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  #1  
Old 10-14-2012
andyinnorway andyinnorway is offline
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andyinnorway
Default Lane Swimming Protocol A or B?

See picture attached.

When you have a busy double width lane is there an accepted protocol for where to swim to allow for good lane management?

Which of the figures in the picture look right? Green or Red
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File Type: jpg LANE SWIMMING PROTOCOL.jpg (18.1 KB, 77 views)
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  #2  
Old 10-14-2012
flychick flychick is offline
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Hi Andy,
I prefer the green. If someone needs to overtake other swimmers they will be swimming up the middle of the lane- at least, that is the protocol in the pool where I swim. If you angle yourself into the middle of the lane, as in the red diagram, you risk hitting an overtaking swimmer.
Of course in the real world it never quite works this smoothly!!
Nicki
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  #3  
Old 10-14-2012
ian mac ian mac is offline
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ian mac
Default Lots of options

Andy,
I am not sure how significant the difference is between the 2 diagrams, as everyone seems to essentially going in the same direction en masse. A lot can depend on the dynamic of the group you are swimming with and how co-operative they wish to be, as well as the relative swimming speeds.

Sometimes when there are slower and faster swimmers, it can be suggested that one group go up one side(say the far right), and the other group go up the other side (the far left), and everyone come back down the middle. Essentially the far left group swim clockwise and the far right group counter clockwise ( no intended political comment here).

When I train with a faster group of masters (those able to swim a sub 1:20, metres, consistently during practice) we will ask the lifeguards if we can bring in an additional lane line for safety reasons. Also it can be intimidating for slower swimmers constantly getting passed or overwhelmed. I believe that it is important for experienced lane swimmers to positively make sure that everyone in the lane feels safe and welcome.

Swimming etiquette is all about communication. Make sure that the rules are posted for everyone to see, and insist that the lifeguards maintain protocol in case squabbles occur. Sometimes it is a good thing to be able to change a workout on the fly when the lanes are crowded. However, I have usually found that someone in the lane who positively speaks to everyone in a collaborative way, will usually get positive results.

As always public lane swimming is about the dynamic of the group at any given time. Although I normally swim in the "fast" lane, if suddenly a group of older club swimmers came by,I would move to a slower lane so not to hinder them. Awareness, communication and good manners generally will triumph.
ian mac
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  #4  
Old 10-14-2012
CharlesCouturier CharlesCouturier is offline
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Quote:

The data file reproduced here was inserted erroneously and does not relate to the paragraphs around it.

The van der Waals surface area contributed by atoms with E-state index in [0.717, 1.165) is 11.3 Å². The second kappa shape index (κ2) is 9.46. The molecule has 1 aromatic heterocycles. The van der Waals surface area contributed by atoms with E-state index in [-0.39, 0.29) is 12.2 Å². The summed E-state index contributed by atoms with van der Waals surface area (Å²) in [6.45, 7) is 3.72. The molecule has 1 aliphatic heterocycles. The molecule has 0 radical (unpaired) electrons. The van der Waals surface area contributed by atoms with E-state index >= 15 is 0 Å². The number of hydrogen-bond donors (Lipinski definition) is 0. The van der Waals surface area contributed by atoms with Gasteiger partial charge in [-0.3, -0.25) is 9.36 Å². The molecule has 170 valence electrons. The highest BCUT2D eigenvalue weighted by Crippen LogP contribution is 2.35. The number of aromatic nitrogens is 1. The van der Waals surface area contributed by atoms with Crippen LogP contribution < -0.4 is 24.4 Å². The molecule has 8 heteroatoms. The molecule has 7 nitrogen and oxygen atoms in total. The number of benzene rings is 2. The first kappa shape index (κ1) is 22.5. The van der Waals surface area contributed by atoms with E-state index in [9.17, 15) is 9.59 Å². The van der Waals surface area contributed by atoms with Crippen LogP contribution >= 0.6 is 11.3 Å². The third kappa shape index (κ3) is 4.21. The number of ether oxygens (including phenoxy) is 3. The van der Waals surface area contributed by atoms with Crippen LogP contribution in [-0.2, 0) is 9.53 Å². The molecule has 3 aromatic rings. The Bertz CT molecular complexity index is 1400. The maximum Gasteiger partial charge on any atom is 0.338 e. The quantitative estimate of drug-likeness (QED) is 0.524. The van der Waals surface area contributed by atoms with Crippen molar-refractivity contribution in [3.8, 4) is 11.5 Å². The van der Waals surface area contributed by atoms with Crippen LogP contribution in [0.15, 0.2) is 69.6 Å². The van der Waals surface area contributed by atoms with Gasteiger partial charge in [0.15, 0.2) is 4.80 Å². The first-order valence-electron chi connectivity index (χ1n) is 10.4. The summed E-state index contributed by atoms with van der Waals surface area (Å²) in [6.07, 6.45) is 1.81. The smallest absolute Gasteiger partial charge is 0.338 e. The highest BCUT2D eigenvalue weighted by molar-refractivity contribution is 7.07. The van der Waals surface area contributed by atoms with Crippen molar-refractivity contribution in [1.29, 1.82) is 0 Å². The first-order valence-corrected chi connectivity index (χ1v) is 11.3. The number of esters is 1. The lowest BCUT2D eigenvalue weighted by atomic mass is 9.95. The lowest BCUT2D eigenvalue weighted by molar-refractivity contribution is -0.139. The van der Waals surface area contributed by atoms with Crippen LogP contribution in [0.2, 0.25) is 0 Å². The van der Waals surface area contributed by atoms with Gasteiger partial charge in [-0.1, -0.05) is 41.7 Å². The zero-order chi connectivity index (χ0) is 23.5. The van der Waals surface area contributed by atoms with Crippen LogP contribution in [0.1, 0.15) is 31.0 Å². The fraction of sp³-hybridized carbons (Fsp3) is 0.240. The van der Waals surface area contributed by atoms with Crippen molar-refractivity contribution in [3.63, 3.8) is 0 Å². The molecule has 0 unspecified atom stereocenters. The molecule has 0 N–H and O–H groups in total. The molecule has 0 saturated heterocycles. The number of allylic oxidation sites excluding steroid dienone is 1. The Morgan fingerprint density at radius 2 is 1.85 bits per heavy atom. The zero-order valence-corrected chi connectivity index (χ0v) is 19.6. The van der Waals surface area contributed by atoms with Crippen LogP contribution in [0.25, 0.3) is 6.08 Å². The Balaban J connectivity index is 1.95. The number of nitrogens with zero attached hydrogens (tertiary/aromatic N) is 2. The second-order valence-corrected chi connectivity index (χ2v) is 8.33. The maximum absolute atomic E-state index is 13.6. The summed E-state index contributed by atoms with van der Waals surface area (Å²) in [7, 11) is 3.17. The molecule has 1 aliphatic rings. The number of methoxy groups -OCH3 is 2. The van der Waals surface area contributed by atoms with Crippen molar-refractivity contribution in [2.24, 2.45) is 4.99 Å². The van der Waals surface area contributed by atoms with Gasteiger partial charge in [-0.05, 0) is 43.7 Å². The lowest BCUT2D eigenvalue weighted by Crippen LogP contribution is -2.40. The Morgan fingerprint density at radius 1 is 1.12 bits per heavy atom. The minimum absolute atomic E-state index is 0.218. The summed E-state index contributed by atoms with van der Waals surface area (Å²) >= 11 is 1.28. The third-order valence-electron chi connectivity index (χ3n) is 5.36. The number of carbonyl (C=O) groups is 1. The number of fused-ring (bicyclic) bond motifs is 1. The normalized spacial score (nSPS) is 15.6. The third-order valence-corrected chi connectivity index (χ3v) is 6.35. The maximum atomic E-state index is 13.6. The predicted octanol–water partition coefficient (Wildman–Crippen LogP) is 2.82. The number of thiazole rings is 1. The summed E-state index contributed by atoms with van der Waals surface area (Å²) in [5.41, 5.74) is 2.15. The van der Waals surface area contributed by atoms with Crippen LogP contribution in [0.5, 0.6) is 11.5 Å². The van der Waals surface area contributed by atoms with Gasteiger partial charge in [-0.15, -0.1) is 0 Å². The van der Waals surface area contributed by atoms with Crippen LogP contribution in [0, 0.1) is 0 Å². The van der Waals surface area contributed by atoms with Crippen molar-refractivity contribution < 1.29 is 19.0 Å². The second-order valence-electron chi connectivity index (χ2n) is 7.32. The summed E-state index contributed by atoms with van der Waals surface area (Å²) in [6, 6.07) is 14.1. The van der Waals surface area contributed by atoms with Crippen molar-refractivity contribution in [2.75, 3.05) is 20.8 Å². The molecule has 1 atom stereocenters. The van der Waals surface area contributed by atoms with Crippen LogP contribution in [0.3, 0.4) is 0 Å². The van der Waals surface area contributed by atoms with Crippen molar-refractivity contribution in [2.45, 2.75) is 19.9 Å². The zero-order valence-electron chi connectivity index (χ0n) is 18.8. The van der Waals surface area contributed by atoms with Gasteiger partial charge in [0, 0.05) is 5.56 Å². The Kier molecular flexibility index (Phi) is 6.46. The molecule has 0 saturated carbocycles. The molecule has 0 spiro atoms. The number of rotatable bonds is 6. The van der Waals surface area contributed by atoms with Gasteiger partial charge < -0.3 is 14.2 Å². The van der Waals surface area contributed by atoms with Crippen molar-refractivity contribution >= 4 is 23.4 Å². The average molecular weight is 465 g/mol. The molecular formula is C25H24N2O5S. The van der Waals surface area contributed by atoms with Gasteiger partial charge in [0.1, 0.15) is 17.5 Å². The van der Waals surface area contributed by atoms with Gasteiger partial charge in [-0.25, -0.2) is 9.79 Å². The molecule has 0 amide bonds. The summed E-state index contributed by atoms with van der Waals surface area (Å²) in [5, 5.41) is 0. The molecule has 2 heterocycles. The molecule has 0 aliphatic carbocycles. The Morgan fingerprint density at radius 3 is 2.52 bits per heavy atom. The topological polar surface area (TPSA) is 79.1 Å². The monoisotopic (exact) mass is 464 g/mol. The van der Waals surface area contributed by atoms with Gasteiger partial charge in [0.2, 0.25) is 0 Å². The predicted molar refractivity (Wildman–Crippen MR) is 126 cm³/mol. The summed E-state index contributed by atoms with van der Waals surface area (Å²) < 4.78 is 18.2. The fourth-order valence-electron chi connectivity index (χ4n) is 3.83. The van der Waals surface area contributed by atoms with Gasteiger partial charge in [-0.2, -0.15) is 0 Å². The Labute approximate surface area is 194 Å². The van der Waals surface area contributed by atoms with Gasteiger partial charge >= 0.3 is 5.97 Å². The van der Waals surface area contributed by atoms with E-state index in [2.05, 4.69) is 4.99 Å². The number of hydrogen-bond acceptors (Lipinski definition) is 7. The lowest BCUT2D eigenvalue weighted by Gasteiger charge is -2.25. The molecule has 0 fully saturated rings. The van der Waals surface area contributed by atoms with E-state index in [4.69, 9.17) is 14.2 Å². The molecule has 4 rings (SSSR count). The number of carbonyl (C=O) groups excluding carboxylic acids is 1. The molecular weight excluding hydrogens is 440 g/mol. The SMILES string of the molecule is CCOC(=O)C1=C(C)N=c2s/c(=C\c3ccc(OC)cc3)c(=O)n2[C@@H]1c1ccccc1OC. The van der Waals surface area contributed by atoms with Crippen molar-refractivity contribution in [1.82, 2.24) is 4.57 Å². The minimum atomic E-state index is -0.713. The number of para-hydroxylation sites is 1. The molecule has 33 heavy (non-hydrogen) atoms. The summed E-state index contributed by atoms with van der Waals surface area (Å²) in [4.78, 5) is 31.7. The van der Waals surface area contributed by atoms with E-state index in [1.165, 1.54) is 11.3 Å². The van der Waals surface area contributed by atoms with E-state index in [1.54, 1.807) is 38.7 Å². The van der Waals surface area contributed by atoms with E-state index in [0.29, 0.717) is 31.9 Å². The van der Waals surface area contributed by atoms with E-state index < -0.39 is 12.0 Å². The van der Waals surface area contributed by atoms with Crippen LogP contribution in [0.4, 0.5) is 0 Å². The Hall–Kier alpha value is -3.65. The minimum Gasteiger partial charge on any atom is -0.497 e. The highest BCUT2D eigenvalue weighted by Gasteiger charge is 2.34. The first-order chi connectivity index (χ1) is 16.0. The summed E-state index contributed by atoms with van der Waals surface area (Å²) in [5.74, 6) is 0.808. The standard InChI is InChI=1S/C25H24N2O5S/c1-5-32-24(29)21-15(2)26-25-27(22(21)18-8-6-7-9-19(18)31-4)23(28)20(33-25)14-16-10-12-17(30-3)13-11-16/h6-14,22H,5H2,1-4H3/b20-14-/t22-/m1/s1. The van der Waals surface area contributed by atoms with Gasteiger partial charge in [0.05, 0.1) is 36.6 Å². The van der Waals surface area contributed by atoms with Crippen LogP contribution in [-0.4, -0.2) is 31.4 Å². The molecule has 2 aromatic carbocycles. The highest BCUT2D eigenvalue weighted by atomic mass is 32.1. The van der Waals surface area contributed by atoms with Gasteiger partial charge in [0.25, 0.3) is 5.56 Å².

Originally Posted by andyinnorway View Post
See picture attached.

When you have a busy double width lane is there an accepted protocol for where to swim to allow for good lane management?

Which of the figures in the picture look right? Green or Red
Maybe I'll surprise you a bit, but the green one is rarely an ideal way of handling turns. The difference between your two graphs is in regards to how we handle turns.

The general rule is to handle them in accordance to your red graph.

Now the fun thing to note is that when in case you have to pass people, the ideal scenario is neither of your 2 graphs. You should normally aim at flipping to the left of the swimmer that you're passing. In order words, the guy that is being passed normally should be given the middle of the lane to flip, and you, after having touched his foot to notify that you're about to pass him during the turn should flip *left* to the middle of the lane, not right.

That's because you want to push off the wall in a secure way.

The guy that just got passed should not have to get squeezed at the right of the center, as it could make it difficult for him to push off with no collision. And obviously, you as a faster swimmer don't want to end up at the right of the center neither.

So red for normal cases, none for when you need to pass. And when there are too many noddlers chatting and resting at the wall, then you do your best.

Normally noddlers should always leave the center of the lane free. And if they're waiting for there send off interval, they should obviously wait to the right of the lane, to leave both center and left side free.
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  #5  
Old 10-14-2012
andyinnorway andyinnorway is offline
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Well the 'norm' in Norway seems to be green. I swim red.

This is in public sessions where you typically have 6-12 people in the lane, swimming both front crawl and breast stroke at all speeds from 1.30 - 3.00 minutes per lap.

As one of the faster swimmers in that range this means for me I am overtaking at least 1 person per length and often 2.

When they swim the green pattern they appear to have no awareness of who is approaching them so if I am not a full half body length in front of them before the turn then they hit me as they push off as in the green diagram without looking whose coming down the lane.

You can't always go far left as there is approaching traffic in that half of the lane.

So, since they swim far right and then push off diagonally against the whole lane if you aren't ahead by stroke 13 or 14 you need to wait (to be polite and to avoid being smashed). You are then delayed on your turn and they get ahead again.

The next length you need to be 7 metres or so faster than them to be a half body length ahead by the turn?

To my mind if you swim the red pattern in these situations and overtake on the inside, the slower swimmer will be aware of you as they start to come in for the wall and can then swim straight allow you to turn and carry on at their own pace?